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From The Asian Reporter, V15, #23 (June 7, 2005), page 16.

Why we came to America

Hannah is My Name

By Belle Yang

Candlewick Press, 2004

Hardcover, 32 pages, $16.99

By Josephine Bridges

We came to America by airplane over the ocean, and we want to stay and make this country our home. But it is not easy to become an American if you are not born here."

Hannah is My Name should be required reading for those of us who were born here, yet may have forgotten that it wasn’t so many generations back our forbears arrived, thrilled and apprehensive, just like Hannah and her family.

How the author managed to turn this family’s long, anxious wait to see if their application for green cards will be accepted into a riveting narrative is unequivocal magic. Belle Yang gets my highest and rarest compliment: I wish I had written this book (and illustrated it).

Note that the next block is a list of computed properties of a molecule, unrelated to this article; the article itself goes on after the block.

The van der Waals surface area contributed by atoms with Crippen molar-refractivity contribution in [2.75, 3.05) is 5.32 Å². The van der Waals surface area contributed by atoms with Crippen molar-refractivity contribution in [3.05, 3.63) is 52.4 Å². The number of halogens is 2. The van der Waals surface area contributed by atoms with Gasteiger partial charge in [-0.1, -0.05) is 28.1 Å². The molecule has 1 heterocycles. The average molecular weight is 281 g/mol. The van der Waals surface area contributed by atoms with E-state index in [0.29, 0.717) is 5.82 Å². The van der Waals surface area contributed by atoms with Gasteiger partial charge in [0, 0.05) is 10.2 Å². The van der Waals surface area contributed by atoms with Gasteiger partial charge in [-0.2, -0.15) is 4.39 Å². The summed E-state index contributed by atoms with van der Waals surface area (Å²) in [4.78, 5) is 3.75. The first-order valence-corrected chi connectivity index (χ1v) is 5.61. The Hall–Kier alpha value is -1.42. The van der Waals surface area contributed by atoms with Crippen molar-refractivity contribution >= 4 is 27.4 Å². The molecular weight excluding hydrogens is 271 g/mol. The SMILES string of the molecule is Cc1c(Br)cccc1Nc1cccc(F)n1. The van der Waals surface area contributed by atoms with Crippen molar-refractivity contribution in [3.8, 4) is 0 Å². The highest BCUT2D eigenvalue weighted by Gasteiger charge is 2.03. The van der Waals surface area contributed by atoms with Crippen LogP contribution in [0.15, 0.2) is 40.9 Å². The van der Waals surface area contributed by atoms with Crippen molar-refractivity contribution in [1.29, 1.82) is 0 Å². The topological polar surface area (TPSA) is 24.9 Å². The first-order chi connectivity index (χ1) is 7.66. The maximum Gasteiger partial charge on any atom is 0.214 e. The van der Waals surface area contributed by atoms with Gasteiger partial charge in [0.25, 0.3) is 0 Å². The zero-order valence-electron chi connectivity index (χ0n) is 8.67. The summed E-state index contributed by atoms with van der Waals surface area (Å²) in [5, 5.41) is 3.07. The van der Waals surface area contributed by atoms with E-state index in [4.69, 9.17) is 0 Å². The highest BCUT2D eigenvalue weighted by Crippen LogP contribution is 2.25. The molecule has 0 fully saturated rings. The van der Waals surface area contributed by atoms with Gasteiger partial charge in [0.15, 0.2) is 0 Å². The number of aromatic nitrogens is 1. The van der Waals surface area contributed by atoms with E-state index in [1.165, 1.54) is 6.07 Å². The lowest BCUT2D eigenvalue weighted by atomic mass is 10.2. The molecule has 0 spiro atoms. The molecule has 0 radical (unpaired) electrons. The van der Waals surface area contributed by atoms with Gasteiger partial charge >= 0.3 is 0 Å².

Among this book’s multitude of strengths are several engaging minor characters. One of them is Jewel, the manager of the family’s "first home in America," who bends the rules against children in the apartment building at 636 Bush Street, San Francisco: "‘Hmm, a little girl, huh? Well, just as long as she is quiet and doesn’t jump up and down and disturb the folks down below.’"

Belle Yang doesn’t shy away from addressing how many people waiting for green cards make ends meet in the meantime, and what the consequences can be. Hannah’s friend Janie and her family have to go back to Hong Kong when Janie’s father is caught working without a green card. "I gave Janie my bracelet. It has Hannah spelled in alphabet beads so she will remember me always. She gave me her pink rabbit’s foot."

Every illustration in Hannah is My Name is a joy. In addition to the vivid, marvelously detailed full-page paintings that accompany each page of narrative, there are also small pictures that include the family’s slippers, coins, and pot stickers. But first among equals is the illustration that accompanies a tragedy.

Hannah is in first grade at Commodore Stockton School when her teacher cries while telling the class that Martin Luther King, Jr. has just been killed. Everything else in Hannah is My Name is timeless; only this terrible day is anchored in history, and the impact is staggering. "Mr. King must have been fighting for my family to be treated kindly too," decides Hannah. "Papa and Mama say this is why we came to America."

To buy me, visit these retailers:

Powell's Books